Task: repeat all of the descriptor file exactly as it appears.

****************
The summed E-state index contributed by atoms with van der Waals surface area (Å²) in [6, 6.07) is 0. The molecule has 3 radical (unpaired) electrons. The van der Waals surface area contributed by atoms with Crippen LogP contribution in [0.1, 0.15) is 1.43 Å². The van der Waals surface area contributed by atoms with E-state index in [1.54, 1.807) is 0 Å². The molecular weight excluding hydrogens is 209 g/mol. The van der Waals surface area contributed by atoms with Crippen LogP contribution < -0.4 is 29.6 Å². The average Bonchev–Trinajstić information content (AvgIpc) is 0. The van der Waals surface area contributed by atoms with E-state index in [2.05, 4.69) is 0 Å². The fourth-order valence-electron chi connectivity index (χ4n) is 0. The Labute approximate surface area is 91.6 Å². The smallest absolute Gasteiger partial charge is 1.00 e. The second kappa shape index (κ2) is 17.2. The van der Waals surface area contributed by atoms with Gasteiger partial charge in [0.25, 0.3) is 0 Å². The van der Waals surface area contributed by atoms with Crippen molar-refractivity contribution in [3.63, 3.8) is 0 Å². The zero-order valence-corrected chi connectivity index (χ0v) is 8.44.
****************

The summed E-state index contributed by atoms with van der Waals surface area (Å²) in [6, 6.07) is 0. The molecule has 3 radical (unpaired) electrons. The van der Waals surface area contributed by atoms with Crippen LogP contribution in [0.1, 0.15) is 1.43 Å². The van der Waals surface area contributed by atoms with E-state index in [1.54, 1.807) is 0 Å². The molecular weight excluding hydrogens is 209 g/mol. The van der Waals surface area contributed by atoms with Crippen LogP contribution < -0.4 is 29.6 Å². The average Bonchev–Trinajstić information content (AvgIpc) is 0. The van der Waals surface area contributed by atoms with E-state index in [2.05, 4.69) is 0 Å². The fourth-order valence-electron chi connectivity index (χ4n) is 0. The Labute approximate surface area is 91.6 Å². The smallest absolute Gasteiger partial charge is 1.00 e. The second kappa shape index (κ2) is 17.2. The van der Waals surface area contributed by atoms with Gasteiger partial charge in [0.25, 0.3) is 0 Å². The van der Waals surface area contributed by atoms with Crippen molar-refractivity contribution in [3.63, 3.8) is 0 Å². The zero-order valence-corrected chi connectivity index (χ0v) is 8.44.